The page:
Notre Dame even has a monument named “Touchdown Jesus.” But holy invocations are not limited to students who attend religious institutions. Last year’s Heisman winner, Tim Tebow of the University of Florida, begins each post-game interview by attributing his accomplishments to “My Lord Jesus Christ.” Football isn’t the only sport where God is called on to save the day. Baseball players routinely genuflect before stepping into the batter’s box, and point to Heaven following home-run blasts. NASCAR events begin with a prayer, asking God to grant the drivers a safe race. The irony there is that many NASCAR fans show up just to see if any of those drivers will crash. And then there are the comments made by golfer Zach Johnson following his 2007 victory at the Masters. Johnson gave God the credit for his win, and added, “Regardless of what happened today, my responsibility was to glorify God.” Come on Zach, you were hitting a little white ball around, not doing missionary work in Darfur. These athletes seem to think that God has willed them to victory, and that He is responsible for their success. Such invocations cheapen the Almighty, and make it difficult to understand why He can’t deliver every time. For example, where was God when Dale Earnhardt crashed into a wall, or when Roberto Clemente died while delivering relief aid to earthquake victims in Nicaragua? Where was God when Pete Rose gambled on his team, or when Roger Clemens injected illegal steroids? And is God also responsible for a record number of sports-related injuries and deaths this year? Athletes who use prayer for their own personal gain, therefore, put God in an untenable position. So, too, do Christian politicians and world leaders, who have justified their actions by hiding behind the Almighty. The great Crusades, for example, were nothing more than booty-plundering of Islamic nations by Christians, all in the name of God. Similarly, over 700 years later, following the World Trade Center attack, President Bush invoked God’s name repeatedly in an effort to gain support to invade an Islamic nation which had nothing to do with those attacks. On Sept. 20, 2001, Bush told a joint session of Congress, “God is not neutral.” His position was buoyed by pals like John Ashcroft and Pat Robertson, the latter saying that “Islam is not a peaceful religion.” Yet, ironically, it is so-called Christian leaders who have been responsible for escalating violence by carrying Bibles in one hand, and guns in the other. Andwhile invoking God’s name to win a football game or a war is wrong onso many levels, I am almost equally offended by those who pretend tospeak for God in matters of social conscious. The website www.OsDir.comquotes Rev. Robertson as having said that the “widespread practice ofhomosexuality will bring about terrorists bombs, earthquakes, tornados,and, possibly, a meteor.” It is that kind of sick rhetoric thatcontinues to divide our nation and fuel prejudice. It’s no wonder thatperpetrators of hate crimes often believe they are doing God’s workagainst people who don’t look or act like “the rest of us.” For a whileit looked like American Christians were making progress in thetolerance department. Early colonists had routinely burned witches, butfollowing our victory in the war against Great Britain, theirdescendants affected a decline in prosecutions of citizens forviolations of purely moral character (www. worldsocialist.org). Butthanks to men like Pat Robertson, our country is moving backwards on anumber of cultural issues, and veers dangerously close to a return towitch burnings of a different kind.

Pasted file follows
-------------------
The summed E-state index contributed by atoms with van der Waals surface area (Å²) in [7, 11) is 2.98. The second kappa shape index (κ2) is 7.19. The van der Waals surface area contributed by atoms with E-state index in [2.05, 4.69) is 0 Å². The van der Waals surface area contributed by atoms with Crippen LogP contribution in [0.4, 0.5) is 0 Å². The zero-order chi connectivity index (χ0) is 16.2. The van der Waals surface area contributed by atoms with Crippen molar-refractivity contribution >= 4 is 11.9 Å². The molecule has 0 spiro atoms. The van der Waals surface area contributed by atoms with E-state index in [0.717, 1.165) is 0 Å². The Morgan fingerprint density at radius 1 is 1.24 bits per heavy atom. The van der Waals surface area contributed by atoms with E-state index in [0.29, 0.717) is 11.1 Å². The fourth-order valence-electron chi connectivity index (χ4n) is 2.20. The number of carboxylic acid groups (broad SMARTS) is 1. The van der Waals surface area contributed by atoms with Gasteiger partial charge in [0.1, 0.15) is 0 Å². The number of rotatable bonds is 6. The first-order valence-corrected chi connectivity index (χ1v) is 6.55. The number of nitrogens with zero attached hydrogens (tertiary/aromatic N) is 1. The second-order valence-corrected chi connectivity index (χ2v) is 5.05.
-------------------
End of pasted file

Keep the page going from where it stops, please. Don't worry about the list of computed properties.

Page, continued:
ForChristians, this is a time to celebrate the birth of a peaceful,compassionate and tolerant man. A man who never invoked his spiritualFather’s name for trivial pursuits, or to justify violence, or tocondone prejudice. And just for the record, Jesus also neverprofited from invoking God’s name. That practice was started in earnestby the Roman Catholic Church, which frightened their followers intotithing or else facing the prospect of not entering Heaven. And thatpay-for-pray practice continues today with televangelists andmotivational religious speakers who collect millions of dollars bypromising their donors better lives, and even increased wealth. Prayercan be a wonderful thing, especially selfless prayers of intercessionfor others. In fact, nothing could be more privately noble than callingupon God to help those less fortunate. But misplaced prayer andinappropriate use of God’s name is far from noble. So perhaps,then, an appropriate News Year’s resolution would be for all of us tobe more judicious with our divine invocations, and to reject theinfluences of those who aren’t. It is a bold wish to be sure, but onewhich I hope is not made in vain.

JimLongworth is the host of “Triad Today,” airing on Fridays at 6:30 a.m.on ABC 45 (cable channel 7) and Sundays at 10 p.m. on WMYV (cablechannel 15).